Voltage-Dependent Beta Attenuation is Greater During HF DBS within than Dorsal to the STN
In this study, the voltage-dependent attenuation of beta power in the vicinity of HF DBS was greater when HF DBS was applied within the STN than dorsal to the STN based on statistics at the group level. Of note, although HF DBS was applied at a mean distance of 1.5 mM dorsal to the dorsal border of STN, the center of electrode 0 lay within the most dorsal aspect of the STN and the LFP recordings were bipolar recordings from electrodes 0 to 2. In contrast, for the “within STN” condition, the centers of both electrodes were within the physiologically determined borders of the STN. Direct comparison between LFP measurements and DBS responsiveness in or near white matter tracts dorsal to the STN versus in gray matter of the STN is difficult to interpret, and the present study was not designed to analyze the orientations and locations of current sources contributing to the measured LFPs. Future modeling studies could address whether the reported difference between LFP responsiveness to HF DBS dorsal to and within the STN is due to differences in the way these different types of brain tissue interact with electrical fields.
Physiological studies have suggested the site of optimal STN HF DBS may be at the site of maximum beta hypersynchrony and/or sites of maximal coherence in the beta band within the sensorimotor network (Marsden et al., 2001; Williams et al., 2002; Reck et al., 2009; Ince et al., 2010). The site of maximal beta hypersynchrony, however, is under debate and has been difficult to resolve due to methodological differences (Kuhn et al., 2005; Holdefer et al., 2010; Yoshida et al., 2010; Zaidel et al., 2010; de Solages et al., 2011). Our recent study demonstrated that beta hypersynchrony was maximal within STN (de Solages et al., 2011) from LFPs recorded from a 1 mM long macroelectrode in 1 mM increments along a dorsoventral axis of the STN. Specifically, the depth of maximal beta hypersynchrony was between 1.5 and 4.5 mM below the dorsal STN border in 17/18 PD cases. The present study, by utilizing the DBS probe itself for LFP recordings, measures activity from a volume of neural activity significantly larger than the volume recorded by de Solages et al. (de Solages et al., 2011). Nevertheless, these studies together suggest that the central STN may be the location of greater pathological signaling in PD. The question as to whether beta hypersynchrony and its DBS-induced attenuation correspond to the location of maximally clinically efficacious stimulation remains to be determined.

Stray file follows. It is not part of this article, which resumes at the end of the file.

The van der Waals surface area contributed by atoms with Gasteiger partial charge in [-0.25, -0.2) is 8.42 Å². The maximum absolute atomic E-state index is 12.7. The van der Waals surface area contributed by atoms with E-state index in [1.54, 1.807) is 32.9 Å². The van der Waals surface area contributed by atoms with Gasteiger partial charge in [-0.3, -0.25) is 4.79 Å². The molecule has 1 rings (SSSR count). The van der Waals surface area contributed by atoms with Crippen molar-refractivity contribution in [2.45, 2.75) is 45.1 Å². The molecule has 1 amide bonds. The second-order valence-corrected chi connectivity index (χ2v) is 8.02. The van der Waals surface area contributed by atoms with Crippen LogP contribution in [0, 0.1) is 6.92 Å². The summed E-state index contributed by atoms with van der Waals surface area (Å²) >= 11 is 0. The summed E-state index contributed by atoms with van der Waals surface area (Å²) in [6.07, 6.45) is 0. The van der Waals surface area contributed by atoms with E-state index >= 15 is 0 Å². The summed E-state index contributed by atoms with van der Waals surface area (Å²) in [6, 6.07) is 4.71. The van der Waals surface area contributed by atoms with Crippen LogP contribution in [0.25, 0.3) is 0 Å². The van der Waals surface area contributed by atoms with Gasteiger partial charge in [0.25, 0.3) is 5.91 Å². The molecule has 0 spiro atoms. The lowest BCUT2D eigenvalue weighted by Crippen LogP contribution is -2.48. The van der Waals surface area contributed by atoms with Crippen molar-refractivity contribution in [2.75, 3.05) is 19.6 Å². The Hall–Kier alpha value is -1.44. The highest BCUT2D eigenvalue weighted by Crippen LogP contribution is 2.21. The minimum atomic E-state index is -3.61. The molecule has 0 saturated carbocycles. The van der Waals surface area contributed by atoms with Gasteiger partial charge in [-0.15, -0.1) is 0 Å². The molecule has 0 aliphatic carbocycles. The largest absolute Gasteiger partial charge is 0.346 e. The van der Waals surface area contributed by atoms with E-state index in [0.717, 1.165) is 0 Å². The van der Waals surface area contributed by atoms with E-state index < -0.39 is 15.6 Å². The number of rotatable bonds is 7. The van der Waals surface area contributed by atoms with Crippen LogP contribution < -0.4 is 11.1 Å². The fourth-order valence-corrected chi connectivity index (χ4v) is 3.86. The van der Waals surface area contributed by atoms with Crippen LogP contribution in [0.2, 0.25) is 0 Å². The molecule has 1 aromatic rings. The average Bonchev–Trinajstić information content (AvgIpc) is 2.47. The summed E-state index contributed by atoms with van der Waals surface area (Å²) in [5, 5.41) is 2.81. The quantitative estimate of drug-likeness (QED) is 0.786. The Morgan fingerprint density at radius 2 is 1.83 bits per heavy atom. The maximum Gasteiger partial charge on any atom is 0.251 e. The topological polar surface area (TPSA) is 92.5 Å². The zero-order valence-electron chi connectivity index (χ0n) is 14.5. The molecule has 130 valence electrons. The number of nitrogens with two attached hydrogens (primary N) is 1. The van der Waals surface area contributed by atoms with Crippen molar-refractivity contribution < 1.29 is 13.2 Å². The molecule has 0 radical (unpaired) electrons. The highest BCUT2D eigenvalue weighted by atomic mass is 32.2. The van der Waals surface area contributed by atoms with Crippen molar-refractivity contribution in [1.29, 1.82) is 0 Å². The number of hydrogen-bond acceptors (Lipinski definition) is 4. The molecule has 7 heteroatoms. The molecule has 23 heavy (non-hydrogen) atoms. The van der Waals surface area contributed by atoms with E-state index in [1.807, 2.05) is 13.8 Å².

Several anatomically based imaging and modeling studies have suggested that dorsal STN or the region dorsal to the STN may be the optimal site for STN HF DBS (Saint-Cyr et al., 2002; Voges et al., 2002; Hamel et al., 2003; Yelnik et al., 2003; Herzog et al., 2004; Plaha et al., 2006; Butson et al., 2007; Maks et al., 2009). A recent study that combined clinical outcome data with a computational model of the site of HF DBS suggested that the stimulated regions associated with a greater than 75% improvement in rigidity and/or bradykinesia lay in the white matter dorsal to the STN (Butson et al., 2011). There are many reasons why this might be an effective location for HF DBS. This region consists largely of axons including efferents from the STN and zona incerta (Carpenter et al., 1981; Ricardo, 1981; Parent and Hazrati, 1995b), pallidal (Groenewegen and Berendse, 1990), and cortical afferents to the STN (Monakow et al., 1978; Nambu et al., 1996, 1997), and fibers of passage including the lenticular fasciculus, which carries the pallido-thalamic (Severin et al., 1976) and pallido-pedunculopontine (Lee et al., 2000) afferents. Existing evidence suggests that the therapeutic effect of HF DBS at pulse widths as low as 60 μs is probably through activation of myelinated axons (Ranck, 1975; Rizzone et al., 2001). Thus, HF DBS dorsal to the STN could affect the PD abnormal sensorimotor network through any or all of three contributing circuits: the STN efferents, the pallidal efferents (including to the brainstem), and the hyperdirect cortico-STN circuit.
Spatially-Specific Power Attenuation in Ipsilateral Motor Cortex During STN DBS